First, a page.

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Posted in Construction

“I didn’t want to sign, but he made me do it; I would have lost a fortune had I refused.” This is the cry of a person who signs a document under economic duress and then wants out of the deal. The law allows for relief when a document is signed under economic duress, but only if stringent criteria are met. A claim for relief due to duress was the subject of Ekum-Sekum Inc. v. Bel-Air Excavating & Grading Ltd., a 2017 Ontario Superior Court of Justice decision.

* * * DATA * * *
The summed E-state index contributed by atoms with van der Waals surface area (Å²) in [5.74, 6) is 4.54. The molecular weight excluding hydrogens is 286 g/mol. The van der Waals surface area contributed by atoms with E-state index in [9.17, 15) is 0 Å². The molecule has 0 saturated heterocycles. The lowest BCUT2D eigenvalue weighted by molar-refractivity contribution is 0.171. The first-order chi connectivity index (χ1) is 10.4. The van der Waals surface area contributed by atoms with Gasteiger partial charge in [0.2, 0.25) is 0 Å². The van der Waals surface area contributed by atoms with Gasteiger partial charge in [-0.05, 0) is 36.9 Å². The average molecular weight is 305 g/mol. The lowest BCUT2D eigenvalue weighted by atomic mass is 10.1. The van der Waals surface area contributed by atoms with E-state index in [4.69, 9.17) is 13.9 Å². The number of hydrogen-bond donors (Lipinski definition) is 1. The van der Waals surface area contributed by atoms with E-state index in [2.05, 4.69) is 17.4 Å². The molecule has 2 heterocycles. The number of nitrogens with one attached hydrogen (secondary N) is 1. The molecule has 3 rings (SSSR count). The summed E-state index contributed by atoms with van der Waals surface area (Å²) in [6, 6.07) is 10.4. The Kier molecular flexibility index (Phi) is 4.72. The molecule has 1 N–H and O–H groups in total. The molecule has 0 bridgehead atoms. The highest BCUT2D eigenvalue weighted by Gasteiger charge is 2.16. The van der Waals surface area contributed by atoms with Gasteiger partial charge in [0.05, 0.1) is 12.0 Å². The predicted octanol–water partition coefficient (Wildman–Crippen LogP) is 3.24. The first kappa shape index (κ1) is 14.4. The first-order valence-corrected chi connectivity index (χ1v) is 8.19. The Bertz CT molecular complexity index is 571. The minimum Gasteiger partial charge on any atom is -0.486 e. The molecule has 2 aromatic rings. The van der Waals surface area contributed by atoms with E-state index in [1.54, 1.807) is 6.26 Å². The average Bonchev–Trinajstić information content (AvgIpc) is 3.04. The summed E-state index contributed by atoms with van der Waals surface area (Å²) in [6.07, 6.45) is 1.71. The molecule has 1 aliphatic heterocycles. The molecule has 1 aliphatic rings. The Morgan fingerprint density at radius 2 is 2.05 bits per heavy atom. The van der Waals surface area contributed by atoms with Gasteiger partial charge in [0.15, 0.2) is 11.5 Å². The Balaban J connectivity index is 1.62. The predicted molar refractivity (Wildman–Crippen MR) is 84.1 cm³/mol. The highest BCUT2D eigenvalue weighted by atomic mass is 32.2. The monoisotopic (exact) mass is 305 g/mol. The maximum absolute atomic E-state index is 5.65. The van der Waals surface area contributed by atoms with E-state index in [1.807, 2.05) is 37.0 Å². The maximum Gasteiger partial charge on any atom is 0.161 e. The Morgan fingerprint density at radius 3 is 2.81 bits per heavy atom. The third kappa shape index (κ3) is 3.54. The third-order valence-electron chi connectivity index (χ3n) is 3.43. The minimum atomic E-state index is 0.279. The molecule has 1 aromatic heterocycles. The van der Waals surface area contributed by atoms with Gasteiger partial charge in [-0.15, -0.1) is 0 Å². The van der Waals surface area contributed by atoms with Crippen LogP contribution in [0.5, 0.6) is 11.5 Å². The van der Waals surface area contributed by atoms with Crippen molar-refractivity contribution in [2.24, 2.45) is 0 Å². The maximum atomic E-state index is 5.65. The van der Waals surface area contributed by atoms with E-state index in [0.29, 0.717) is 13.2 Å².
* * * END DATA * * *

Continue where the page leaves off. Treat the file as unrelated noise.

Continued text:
A fountain pen on a blank lined page.


A claim for relief based on economic duress is usually seen in general contractor – subcontractor scenarios, although it can arise anywhere in the construction ladder. The general asks a sub to perform work; the sub balks unless it gets something (usually money); the general realises it has no alternative and agrees to the sub’s demands; the sub does the work; and the general refuses to pay, citing economic duress.

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